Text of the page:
His denigration of Mr. Cummings and the city of Baltimore, for instance, were motivated largely by the decision by the House Oversight Committee, which the congressman chairs, to subpoena texts and emails sent or received by Ivanka Trump and her husband, Jared Kushner, on their personal accounts.
One senior adviser, who was not authorized to speak for attribution about campaign deliberations, said that at this point some aides see Mr. Trump’s tweets as politically harmless. While they aren’t strategic, they have the potential upside of pushing Democrats further left, the aide said — suggesting, for instance, that Democrats might regret supporting Mr. Sharpton so forcefully down the road.
The aide also said that the tweets cost the president no votes among his own base, and that aides think Democrats overstate the cumulative weight of the tweets with swing voters. If anything, a second senior adviser said, most voters are tuning much of this out.
Planned or unplanned, Mr. Trump’s stream of invective has far-reaching implications for the 2020 presidential race, ensuring that a searing debate over race in America will play a central — and ugly — role in next year’s election.
“It’s polarizing, it’s divisive and I think it’s an old school strategy that may pay off in the short term,” said Donna Brazile, a former Democratic National Committee chairwoman. “Long term it’s damaging to our country, it’s tearing us apart.”
Outside the White House, Mr. Trump’s supporters are echoing his sentiments about Baltimore and Mr. Cummings. Senator Rick Scott of Florida condemned the congressman in a Sunday interview with NBC News. And Darrell Scott, a Cleveland minister who was a co-founder of the 2016 Trump campaign’s diversity coalition, said Mr. Trump is correct about living conditions in Baltimore.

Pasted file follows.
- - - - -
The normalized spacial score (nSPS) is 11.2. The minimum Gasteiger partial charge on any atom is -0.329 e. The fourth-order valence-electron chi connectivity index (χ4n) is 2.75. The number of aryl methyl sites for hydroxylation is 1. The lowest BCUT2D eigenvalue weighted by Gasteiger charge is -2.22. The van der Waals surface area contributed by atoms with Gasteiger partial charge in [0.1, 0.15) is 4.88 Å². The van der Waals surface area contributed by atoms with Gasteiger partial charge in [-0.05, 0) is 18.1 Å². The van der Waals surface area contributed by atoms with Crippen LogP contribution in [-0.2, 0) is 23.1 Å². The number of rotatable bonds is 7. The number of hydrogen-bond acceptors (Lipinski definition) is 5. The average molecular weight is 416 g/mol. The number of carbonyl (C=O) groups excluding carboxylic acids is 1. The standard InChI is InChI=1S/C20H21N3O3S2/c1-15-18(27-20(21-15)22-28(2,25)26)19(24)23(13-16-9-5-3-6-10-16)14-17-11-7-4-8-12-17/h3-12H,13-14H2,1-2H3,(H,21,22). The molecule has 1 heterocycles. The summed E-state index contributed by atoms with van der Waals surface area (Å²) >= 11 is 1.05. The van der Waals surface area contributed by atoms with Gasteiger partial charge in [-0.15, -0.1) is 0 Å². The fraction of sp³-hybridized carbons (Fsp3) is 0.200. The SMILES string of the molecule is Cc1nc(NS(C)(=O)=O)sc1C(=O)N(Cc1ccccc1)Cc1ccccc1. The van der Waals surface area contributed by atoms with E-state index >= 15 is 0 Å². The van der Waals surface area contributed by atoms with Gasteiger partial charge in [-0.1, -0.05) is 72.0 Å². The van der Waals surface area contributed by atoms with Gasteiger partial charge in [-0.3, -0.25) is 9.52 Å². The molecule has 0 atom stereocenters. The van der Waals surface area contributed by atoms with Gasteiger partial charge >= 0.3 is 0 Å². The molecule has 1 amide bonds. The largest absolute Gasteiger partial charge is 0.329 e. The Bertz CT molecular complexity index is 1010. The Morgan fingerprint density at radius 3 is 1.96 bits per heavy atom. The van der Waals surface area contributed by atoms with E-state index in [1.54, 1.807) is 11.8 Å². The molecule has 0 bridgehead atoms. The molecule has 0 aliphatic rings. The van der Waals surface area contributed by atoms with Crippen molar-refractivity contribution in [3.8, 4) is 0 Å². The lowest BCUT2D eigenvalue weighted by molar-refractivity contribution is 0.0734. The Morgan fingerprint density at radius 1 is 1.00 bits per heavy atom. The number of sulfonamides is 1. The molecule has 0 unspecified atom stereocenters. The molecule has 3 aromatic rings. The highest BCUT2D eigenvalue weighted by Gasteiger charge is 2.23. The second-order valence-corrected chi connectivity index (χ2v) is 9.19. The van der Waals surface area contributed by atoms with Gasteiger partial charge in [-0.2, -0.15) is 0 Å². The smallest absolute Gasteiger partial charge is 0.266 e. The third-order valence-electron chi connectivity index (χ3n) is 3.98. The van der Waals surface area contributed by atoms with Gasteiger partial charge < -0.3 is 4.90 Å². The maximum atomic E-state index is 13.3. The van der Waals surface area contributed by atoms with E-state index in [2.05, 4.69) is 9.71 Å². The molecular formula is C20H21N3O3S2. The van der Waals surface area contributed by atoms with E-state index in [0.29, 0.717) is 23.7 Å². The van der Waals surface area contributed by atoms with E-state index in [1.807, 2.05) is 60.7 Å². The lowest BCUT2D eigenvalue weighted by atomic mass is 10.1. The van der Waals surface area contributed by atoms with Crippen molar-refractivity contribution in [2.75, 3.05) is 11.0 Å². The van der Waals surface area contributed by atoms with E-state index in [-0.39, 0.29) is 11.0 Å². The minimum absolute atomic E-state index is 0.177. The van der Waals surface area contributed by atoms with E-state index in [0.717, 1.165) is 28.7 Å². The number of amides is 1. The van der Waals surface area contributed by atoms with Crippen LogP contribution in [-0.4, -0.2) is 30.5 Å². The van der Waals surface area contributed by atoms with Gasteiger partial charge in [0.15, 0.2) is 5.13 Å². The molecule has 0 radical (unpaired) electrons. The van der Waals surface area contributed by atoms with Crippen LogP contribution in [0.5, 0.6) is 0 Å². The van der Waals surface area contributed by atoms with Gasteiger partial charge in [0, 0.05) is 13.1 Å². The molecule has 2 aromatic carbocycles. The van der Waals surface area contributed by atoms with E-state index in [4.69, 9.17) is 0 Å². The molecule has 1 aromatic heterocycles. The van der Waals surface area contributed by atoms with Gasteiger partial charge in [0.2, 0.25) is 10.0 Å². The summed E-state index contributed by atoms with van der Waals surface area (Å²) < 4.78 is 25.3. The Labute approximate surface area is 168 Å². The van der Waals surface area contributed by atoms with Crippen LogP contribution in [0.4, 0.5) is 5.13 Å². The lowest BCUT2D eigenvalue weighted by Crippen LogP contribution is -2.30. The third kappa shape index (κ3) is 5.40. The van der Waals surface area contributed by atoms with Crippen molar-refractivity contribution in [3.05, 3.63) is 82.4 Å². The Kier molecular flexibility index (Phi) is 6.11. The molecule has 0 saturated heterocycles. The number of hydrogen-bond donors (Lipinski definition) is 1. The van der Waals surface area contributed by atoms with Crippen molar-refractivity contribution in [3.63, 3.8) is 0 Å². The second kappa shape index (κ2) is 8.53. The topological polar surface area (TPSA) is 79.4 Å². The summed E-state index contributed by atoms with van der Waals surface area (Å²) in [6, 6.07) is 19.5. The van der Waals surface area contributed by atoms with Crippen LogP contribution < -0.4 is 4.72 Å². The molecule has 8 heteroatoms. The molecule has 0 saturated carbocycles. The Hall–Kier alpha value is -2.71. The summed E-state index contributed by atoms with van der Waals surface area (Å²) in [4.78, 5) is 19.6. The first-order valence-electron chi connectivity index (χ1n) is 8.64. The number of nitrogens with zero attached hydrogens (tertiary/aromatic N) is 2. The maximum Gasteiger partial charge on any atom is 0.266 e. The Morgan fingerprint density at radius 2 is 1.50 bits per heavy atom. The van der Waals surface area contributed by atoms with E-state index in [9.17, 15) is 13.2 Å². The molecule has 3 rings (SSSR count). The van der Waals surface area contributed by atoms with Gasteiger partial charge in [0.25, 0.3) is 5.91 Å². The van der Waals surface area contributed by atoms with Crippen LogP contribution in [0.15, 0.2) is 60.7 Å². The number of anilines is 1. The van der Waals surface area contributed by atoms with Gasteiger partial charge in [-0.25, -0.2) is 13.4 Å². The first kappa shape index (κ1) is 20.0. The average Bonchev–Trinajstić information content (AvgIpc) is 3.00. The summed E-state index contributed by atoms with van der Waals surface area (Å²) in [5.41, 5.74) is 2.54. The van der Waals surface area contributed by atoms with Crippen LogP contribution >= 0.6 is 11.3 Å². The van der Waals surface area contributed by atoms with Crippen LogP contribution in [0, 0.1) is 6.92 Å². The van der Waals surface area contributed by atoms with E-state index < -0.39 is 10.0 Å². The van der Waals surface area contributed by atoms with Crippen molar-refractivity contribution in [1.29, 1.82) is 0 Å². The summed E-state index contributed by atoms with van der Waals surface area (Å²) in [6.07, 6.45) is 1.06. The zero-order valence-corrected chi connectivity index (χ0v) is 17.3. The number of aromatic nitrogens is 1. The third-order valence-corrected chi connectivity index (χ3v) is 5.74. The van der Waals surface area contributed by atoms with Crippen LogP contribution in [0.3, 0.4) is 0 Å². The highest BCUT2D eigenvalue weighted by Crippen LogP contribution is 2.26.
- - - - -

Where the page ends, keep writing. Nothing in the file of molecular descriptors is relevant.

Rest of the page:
“We can’t say just because someone was a civil rights activist and marched 50 years ago that that immunizes them against any criticism,” Mr. Scott said of Mr. Cummings. “He shouldn’t walk it back. There’s nothing to walk back.’’
The president showed no signs of retreating Monday, unleashing new criticism against Mr. Sharpton, continuing his attacks on Mr. Cummings and gathering African-American supporters at the White House. Late Monday, he laced into Mr. Cummings and Baltimore again, saying money funneled to the city had been “stolen or wasted.”
While the president presses his attacks with few repercussions, Democrats are left in the familiar positiion of debating the best way to respond: Attack him? Ignore him? Pivot to issues like health care?
Polling conducted before last year’s midterm elections by the Democratic super PAC Priorities USA found that mentioning Mr. Trump depressed enthusiasm among African Americans, especially younger ones, who viewed his 2016 victory as proof of a political system stacked against them.
With that in mind, Democrats who carried the party to victory in the House and flipped seven governor’s mansions did so largely by ignoring Trump in their campaigns, treating the president as background music they could sing along to without addressing him directly.
But now Mr. Trump’s vilification of Democrats of color has ratcheted up the volume and carries the risk for the president that it will increase black voter turnout as well.